Saturday, January 28, 2012

What you don't know.

Yesterday I posted a picture of my lovely daughter. Of course being her mother I think she is stunning beautiful, but what you don't know is her struggle.

When she was just 10 years old we lost my mom, her grandmother. She was very close to her and it was a real blow. This caused depression and anxiety which prompted an OCD called Trichotillomania. This is a type of OCD that causes the person to pull out their hair. It can be eyelashes, eyebrows, body hair and hair.

In addition she had ADD. I am not one to relay on this label so I made sure that the diagnosis of ADD was real and not just a fall back excuse for bad grades. The treatment for ADD prompted her to pull even more and by the end of 5th grade she was bald accept for a small patch on the back of her head and no eyelashes. My sweet little girl was suffering. 

She didn't let it get her down and still made a few friends, but many pulled away from her. She was left out many times by the kids at school. We wrapped her with love at home, and made it safe for her.

What made it worse was she had to enter into Jr High School wearing a scarf every day. You all know how hard girls are in Jr. High. They are looking for someone to pick on. I told her to stand tall and be strong and she did.

Soon they made a non-stimulant pill for ADD and her hair pulling started to ease. Soon little sprouts of hair started to grow and her eyelashes came back long and lush. Her hair was soon long and she had survived Jr High.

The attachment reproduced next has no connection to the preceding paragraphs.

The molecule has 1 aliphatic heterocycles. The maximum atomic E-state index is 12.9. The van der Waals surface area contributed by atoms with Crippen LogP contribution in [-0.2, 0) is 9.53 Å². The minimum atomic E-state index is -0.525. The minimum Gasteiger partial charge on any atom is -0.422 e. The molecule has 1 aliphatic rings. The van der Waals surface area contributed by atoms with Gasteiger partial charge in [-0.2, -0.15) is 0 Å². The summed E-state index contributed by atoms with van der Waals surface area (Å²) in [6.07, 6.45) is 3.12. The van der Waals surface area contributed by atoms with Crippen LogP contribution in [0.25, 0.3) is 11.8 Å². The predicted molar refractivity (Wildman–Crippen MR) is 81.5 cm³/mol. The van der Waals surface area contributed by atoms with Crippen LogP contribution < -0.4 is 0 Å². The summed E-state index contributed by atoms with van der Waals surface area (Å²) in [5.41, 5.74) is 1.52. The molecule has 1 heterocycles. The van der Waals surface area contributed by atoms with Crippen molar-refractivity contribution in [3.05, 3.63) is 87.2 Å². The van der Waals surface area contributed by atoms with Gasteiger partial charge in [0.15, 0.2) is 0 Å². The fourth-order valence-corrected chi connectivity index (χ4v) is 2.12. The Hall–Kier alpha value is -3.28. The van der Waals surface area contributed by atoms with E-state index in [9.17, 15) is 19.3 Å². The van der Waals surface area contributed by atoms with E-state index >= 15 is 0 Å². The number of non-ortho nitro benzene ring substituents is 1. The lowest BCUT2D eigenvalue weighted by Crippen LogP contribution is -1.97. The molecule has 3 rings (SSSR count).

By the end of Jr. High she was like any other normal girl. She had tons of friends and a smart wit. She blossomed into the beautiful girl she is. 

But one thing was different. She had a strength and understanding of others. She could see someones pain and was compassionate. She still struggles with this when she is under pressure, but she is controlling it. 

I think so many times we see people and think we know their story. Not so. Many others have stories similar to my daughters. But those stories are what makes us who we are. They shape how we view ourselves and others. It forms who we are and how we treat others.
We all should treat others with care, and compassion, because really, you don't know what their story might be.


  1. She's a beautiful girl. And thank you for giving her the loving care she needed. While no parent wants their child to struggle, the things she endured have only made her stronger.

  2. Thank you for sharing your daughter's story with us. Yes the medication may have helped on a physical level, but it sounds to me like it was the encouragement and unconditional family love that has made her the beautiful person she is today. xo

  3. She's beautiful Libby, and so are you!

  4. I am sorry to hear of her struggles, but it sounds like she came through the other end stronger than most people. Congrats to her and to you, as her mom, keeping her safe and strong.

  5. Libby, thank you for sharing the story of your daughter's struggles - I am happy to hear that she is such a strong person today after having enduring so much. You are a wonderful Mom! Happy belated b-day to your daughter!!

  6. First, your daughter is gorgeous! And secondly, I'm so happy to read her story -- will email you.

  7. I hopped over to catch up on Bead Soup exchanges and saw this post. What a moving story about strength and survival. Your daughter is beautiful.

  8. She is gorgeous! As a middle school resource teacher who deals with many problems like you have described, your daughter's story gave me chills and hope for those who suffer so as young teens. What a special girl you have :o)